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The Timex Sinclair
Timex Sinclair
1000 (TS1000) was the first computer produced by Timex Sinclair, a joint venture between Timex Corporation
Timex Corporation
and Sinclair Research. It was launched in July 1982, with a US sales price of US$99.95, making it the cheapest home computer to date; it was advertised as "the first computer under $100". The computer was aimed at regular home users. Unlike earlier computers aimed at home users, the TS1000 was not a kit which had to be soldered and assembled. As purchased, the TS1000 was fully assembled and ready to be plugged into the users' home TV (which served as a video monitor). The TS1000 was a slightly-modified version of the Sinclair ZX81
ZX81
with an NTSC
NTSC
RF modulator, designed for use with North American TVs, instead of the UK PAL
PAL
RF modulator
RF modulator
which was used for units sold in Portugal. The TS1000 doubled the onboard RAM from 1 KB to 2 KB. The TS1000's casing had slightly more internal shielding but remained the same as Sinclair's, including the membrane keyboard. It had black-and-white graphics and no sound. It was followed by an improved version, the Timex Sinclair 1500
Timex Sinclair 1500
which had substantially more RAM (16 KB) and a lower price (US$80). However, the TS1500 did not achieve market success, given that the marketplace was by this time dominated by Commodore, RadioShack, Atari and Apple.

Contents

1 History 2 Timex Sinclair
Timex Sinclair
1500

2.1 Bugs 2.2 Peripherals

3 References 4 External links

History[edit] Timex claimed to have sold 600,000 TS1000s in the US by early 1983, and other companies imported localized versions of British software.[1] It sold for US$99.95 in the US when it debuted, making it the cheapest home computer to date; it was advertised as "the first computer under $100". This pricing initiated a price war with Commodore International, who quickly reduced the price of its VIC-20 to match and later announced a trade-in program offering $100 for any competing computer toward the purchase of a Commodore 64. Since the TS1000 was selling for $49 by this time, many customers bought them for the sole purpose of trading them in for a Commodore 64. Like the Sinclair ZX81, the TS1000 used a form of BASIC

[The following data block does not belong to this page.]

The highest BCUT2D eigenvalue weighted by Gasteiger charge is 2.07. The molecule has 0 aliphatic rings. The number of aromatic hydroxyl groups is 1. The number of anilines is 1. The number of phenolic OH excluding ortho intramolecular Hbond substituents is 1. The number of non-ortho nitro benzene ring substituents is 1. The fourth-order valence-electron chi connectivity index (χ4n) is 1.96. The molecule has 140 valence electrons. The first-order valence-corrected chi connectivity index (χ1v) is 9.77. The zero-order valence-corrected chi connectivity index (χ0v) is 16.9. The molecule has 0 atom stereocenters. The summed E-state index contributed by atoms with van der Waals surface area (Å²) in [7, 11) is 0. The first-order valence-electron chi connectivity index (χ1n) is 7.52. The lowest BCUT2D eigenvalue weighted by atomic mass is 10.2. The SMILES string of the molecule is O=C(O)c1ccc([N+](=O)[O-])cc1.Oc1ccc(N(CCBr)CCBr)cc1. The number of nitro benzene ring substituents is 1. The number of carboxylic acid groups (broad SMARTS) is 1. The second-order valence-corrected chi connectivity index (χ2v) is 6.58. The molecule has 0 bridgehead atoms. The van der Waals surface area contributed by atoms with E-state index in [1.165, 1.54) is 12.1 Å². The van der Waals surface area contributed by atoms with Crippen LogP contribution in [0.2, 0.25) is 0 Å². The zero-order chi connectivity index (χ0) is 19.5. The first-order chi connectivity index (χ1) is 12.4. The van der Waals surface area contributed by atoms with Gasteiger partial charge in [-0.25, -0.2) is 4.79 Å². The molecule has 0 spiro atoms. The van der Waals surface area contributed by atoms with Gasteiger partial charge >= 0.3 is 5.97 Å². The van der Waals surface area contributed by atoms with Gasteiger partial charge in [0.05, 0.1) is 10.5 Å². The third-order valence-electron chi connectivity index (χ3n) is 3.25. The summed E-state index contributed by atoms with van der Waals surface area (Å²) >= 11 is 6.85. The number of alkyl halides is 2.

BASIC
as its primary interface and programming language. To make the membrane keyboard less cumbersome for program entry, the TS1000 used a shortcut system of one-letter "keywords" for most commands (e.g., pressing "P" while the cursor was in "keyword mode" would generate the keyword "PRINT"). Some keywords required a short sequence of keystrokes (e.g., SHIFT-ENTER S would generate the keyword "LPRINT"). One notable thing about this version of BASIC
BASIC